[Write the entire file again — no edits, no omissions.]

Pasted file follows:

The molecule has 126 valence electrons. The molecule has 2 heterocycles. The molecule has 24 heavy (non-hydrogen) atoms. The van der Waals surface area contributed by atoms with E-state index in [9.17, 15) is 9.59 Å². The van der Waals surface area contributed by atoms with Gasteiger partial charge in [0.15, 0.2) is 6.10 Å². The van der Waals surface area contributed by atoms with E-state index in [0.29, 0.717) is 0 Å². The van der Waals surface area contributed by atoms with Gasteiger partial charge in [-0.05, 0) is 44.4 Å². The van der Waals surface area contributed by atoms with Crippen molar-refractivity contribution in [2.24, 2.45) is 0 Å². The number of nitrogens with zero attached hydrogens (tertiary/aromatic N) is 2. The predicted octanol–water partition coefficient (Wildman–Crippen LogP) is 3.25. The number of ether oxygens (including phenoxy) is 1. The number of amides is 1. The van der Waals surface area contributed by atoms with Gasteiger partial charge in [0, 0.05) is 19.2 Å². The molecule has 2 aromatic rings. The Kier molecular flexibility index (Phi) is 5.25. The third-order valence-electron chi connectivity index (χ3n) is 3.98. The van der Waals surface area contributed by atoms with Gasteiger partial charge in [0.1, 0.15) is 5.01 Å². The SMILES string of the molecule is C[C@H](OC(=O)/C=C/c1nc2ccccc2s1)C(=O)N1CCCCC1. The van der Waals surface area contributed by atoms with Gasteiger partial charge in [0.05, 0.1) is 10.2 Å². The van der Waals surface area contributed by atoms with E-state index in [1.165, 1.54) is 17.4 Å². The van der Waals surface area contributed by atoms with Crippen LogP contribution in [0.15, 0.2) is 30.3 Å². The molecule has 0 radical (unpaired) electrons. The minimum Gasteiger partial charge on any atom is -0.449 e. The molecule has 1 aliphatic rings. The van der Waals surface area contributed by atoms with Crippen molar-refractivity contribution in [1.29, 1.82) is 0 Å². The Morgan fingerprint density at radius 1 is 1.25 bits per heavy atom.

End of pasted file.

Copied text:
The molecule has 126 valence electrons. The molecule has 2 heterocycles. The molecule has 24 heavy (non-hydrogen) atoms. The van der Waals surface area contributed by atoms with E-state index in [9.17, 15) is 9.59 Å². The van der Waals surface area contributed by atoms with Gasteiger partial charge in [0.15, 0.2) is 6.10 Å². The van der Waals surface area contributed by atoms with E-state index in [0.29, 0.717) is 0 Å². The van der Waals surface area contributed by atoms with Gasteiger partial charge in [-0.05, 0) is 44.4 Å². The van der Waals surface area contributed by atoms with Crippen molar-refractivity contribution in [2.24, 2.45) is 0 Å². The number of nitrogens with zero attached hydrogens (tertiary/aromatic N) is 2. The predicted octanol–water partition coefficient (Wildman–Crippen LogP) is 3.25. The number of ether oxygens (including phenoxy) is 1. The number of amides is 1. The van der Waals surface area contributed by atoms with Gasteiger partial charge in [0, 0.05) is 19.2 Å². The molecule has 2 aromatic rings. The Kier molecular flexibility index (Phi) is 5.25. The third-order valence-electron chi connectivity index (χ3n) is 3.98. The van der Waals surface area contributed by atoms with Gasteiger partial charge in [0.1, 0.15) is 5.01 Å². The SMILES string of the molecule is C[C@H](OC(=O)/C=C/c1nc2ccccc2s1)C(=O)N1CCCCC1. The van der Waals surface area contributed by atoms with Gasteiger partial charge in [0.05, 0.1) is 10.2 Å². The van der Waals surface area contributed by atoms with E-state index in [1.165, 1.54) is 17.4 Å². The van der Waals surface area contributed by atoms with Crippen LogP contribution in [0.15, 0.2) is 30.3 Å². The molecule has 0 radical (unpaired) electrons. The minimum Gasteiger partial charge on any atom is -0.449 e. The molecule has 1 aliphatic rings. The van der Waals surface area contributed by atoms with Crippen molar-refractivity contribution in [1.29, 1.82) is 0 Å². The Morgan fingerprint density at radius 1 is 1.25 bits per heavy atom.